Ranking the Seven NFL Head Coach Hires

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With a month left in the 2021 NFL season, all seven new head coaches have tried their hands at 13 games. Some coaches have done well. Others are Urban Meyer. Let’s look at the seven, beginning with the worst and culminating with the best hire.

No.7: Urban Meyer, Jacksonville Jaguars

This has been a disaster from the start. Meyer is overmatched in every regard, and he brings nothing to the organization. Head coaches in the NFL fall into three general categories. Some coaches are offensive or defensive geniuses (such as Sean McVay). Some coaches are culture-building CEO types (such as Mike Tomlin). The last group is made of motivator types that squeeze every ounce of talent of a team (such as John Harbaugh). The best coaches dabble in multiple sections.

Meyer is nowhere near any of these three groups. He is one of the worst coaching hires in NFL history, and he has likely done irreparable damage to Trevor Lawrence’s NFL career. For as bad as the likes of Steve Wilks, Bobby Petrino, and other one-and-done coaches have been, at least they did not ruin a generational quarterback prospect. It’s no surprise that he’s been given the axe.

No.6: Robert Saleh, New York Jets

Saleh should at least be retained for a second season. He would fall into the defensive genius category by traditional measures, but the New York Jets have been the worst defense in the NFL this season. However, Saleh has a personnel excuse. The Jets have one of the worst secondaries in the NFL, and its ineptitude has taken its toll on the front seven.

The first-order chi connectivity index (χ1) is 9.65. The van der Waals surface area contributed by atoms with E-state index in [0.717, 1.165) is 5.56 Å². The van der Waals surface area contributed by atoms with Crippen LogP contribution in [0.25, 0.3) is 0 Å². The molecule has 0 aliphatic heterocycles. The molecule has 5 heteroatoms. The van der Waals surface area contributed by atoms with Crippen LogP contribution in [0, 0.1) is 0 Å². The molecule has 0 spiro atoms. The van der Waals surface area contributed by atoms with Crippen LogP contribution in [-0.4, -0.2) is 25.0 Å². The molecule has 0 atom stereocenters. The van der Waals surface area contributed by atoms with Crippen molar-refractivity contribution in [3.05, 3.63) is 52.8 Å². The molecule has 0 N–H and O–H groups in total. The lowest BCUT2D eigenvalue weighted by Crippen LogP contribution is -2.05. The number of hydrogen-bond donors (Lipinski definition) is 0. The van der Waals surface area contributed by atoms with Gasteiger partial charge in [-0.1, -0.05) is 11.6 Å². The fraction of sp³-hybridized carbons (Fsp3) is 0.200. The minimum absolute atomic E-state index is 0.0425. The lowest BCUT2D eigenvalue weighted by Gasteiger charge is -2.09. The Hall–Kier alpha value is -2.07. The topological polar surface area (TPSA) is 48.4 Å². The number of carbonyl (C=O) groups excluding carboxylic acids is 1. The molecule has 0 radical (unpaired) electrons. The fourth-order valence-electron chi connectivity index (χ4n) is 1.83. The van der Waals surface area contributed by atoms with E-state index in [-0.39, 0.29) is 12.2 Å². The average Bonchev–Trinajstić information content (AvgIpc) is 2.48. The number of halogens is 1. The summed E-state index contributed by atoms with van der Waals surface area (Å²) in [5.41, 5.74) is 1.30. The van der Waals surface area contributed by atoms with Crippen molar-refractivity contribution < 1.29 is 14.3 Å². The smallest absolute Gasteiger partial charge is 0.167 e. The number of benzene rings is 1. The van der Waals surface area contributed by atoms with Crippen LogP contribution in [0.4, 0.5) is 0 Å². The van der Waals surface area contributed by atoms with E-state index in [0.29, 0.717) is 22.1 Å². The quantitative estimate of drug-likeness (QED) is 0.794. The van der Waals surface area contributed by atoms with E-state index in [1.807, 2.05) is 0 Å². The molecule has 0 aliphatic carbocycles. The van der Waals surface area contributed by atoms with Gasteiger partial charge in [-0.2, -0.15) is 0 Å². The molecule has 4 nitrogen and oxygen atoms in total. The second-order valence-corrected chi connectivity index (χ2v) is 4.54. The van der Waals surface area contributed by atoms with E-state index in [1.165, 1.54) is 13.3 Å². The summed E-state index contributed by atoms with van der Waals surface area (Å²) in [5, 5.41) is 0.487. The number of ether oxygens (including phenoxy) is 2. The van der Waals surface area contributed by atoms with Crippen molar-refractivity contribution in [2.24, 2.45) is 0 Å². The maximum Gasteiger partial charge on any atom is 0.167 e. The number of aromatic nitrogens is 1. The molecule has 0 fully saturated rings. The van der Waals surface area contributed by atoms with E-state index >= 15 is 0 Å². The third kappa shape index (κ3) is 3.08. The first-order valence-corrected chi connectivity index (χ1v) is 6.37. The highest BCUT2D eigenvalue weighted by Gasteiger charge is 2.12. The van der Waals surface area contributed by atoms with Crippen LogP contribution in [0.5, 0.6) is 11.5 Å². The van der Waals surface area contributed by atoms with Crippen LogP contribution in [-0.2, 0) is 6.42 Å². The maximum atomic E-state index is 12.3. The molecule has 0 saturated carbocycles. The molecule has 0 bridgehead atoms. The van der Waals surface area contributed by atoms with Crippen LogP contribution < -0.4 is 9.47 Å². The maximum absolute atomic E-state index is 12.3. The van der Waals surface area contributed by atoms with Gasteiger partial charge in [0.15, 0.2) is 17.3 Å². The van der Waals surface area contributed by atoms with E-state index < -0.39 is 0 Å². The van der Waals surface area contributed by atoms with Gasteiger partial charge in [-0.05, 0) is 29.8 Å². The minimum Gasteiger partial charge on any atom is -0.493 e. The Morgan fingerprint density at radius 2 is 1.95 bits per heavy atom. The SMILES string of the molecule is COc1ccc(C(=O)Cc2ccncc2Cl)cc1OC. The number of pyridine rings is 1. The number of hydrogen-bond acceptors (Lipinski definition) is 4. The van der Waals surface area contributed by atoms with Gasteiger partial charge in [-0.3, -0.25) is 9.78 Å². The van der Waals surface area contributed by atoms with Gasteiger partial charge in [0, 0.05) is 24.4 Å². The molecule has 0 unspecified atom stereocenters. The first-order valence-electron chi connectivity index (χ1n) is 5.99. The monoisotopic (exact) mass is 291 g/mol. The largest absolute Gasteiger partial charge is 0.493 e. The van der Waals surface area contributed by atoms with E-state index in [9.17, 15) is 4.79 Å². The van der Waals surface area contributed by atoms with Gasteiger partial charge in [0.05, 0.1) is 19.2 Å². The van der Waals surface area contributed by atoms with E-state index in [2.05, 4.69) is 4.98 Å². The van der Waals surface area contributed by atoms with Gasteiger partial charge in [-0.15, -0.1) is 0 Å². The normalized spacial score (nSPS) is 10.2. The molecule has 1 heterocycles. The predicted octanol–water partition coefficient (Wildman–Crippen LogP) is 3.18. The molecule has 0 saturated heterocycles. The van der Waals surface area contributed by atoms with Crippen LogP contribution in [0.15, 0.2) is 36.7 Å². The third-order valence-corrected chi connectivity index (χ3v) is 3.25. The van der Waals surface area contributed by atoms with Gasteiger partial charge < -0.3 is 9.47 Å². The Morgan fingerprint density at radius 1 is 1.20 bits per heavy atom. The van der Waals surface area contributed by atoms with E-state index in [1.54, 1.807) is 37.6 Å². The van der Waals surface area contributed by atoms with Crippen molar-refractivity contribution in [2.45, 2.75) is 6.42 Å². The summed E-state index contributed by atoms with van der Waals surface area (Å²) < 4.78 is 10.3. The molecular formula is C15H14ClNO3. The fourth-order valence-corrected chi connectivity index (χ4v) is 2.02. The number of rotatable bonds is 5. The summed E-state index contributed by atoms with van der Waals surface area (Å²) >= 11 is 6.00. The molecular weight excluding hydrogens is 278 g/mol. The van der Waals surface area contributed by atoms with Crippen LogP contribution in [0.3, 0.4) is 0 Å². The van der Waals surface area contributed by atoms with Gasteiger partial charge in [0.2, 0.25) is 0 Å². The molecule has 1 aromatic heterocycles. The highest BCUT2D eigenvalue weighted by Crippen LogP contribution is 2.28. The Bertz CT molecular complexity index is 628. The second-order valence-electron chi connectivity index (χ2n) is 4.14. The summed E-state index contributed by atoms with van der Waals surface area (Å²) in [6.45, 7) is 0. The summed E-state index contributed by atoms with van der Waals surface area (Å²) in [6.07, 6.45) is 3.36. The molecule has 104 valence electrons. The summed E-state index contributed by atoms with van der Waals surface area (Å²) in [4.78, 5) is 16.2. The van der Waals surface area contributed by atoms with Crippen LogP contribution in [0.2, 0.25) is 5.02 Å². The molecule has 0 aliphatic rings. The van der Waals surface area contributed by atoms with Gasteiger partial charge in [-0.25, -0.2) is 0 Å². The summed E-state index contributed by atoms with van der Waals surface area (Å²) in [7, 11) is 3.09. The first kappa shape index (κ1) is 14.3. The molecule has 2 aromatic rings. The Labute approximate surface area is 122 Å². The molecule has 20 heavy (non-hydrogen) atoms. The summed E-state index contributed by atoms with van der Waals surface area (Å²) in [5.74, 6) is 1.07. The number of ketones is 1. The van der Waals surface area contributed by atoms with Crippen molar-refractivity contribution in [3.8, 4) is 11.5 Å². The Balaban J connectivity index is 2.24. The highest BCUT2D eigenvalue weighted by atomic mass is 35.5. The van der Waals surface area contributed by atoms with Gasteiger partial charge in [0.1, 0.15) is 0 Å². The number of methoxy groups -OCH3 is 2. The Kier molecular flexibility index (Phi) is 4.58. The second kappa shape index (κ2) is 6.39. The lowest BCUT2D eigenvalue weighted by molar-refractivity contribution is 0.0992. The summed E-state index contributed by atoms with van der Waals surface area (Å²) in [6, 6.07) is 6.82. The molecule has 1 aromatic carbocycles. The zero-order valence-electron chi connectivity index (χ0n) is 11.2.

Saleh had lower expectations than Meyer (based on Lawrence) and he has underperformed those expectations. However, it is not a dumpster fire as Jacksonville has been. The Jets are bad, and Saleh has not coached well, but the issues are not likely not irredeemable. It could be worse.

No.5: David Culley, Houston Texans

If the Houston Texans went 0-17, Culley still would have been a better hire than Meyer because the Texans had zero expectations. Anything positive from the organization is a win. Culley falls into a similar boat as Meyer because neither fit into the Venn diagram of coaching, but at least Culley did not have a reputation of winning as Meyer did. Culley and the Texans have just been a run-of-the-mill (or, perhaps, Davis Mills) bad team.

The Jaguars have a stench so profound that the state of Florida should be cut off from the rest of the country. Perhaps the smartest idea for the Texans would be to let Culley coach in 2022 and have another poor season so they can secure Bryce Young or whomever quarterback rises to the top.

No.4: Dan Campbell, Detroit Lions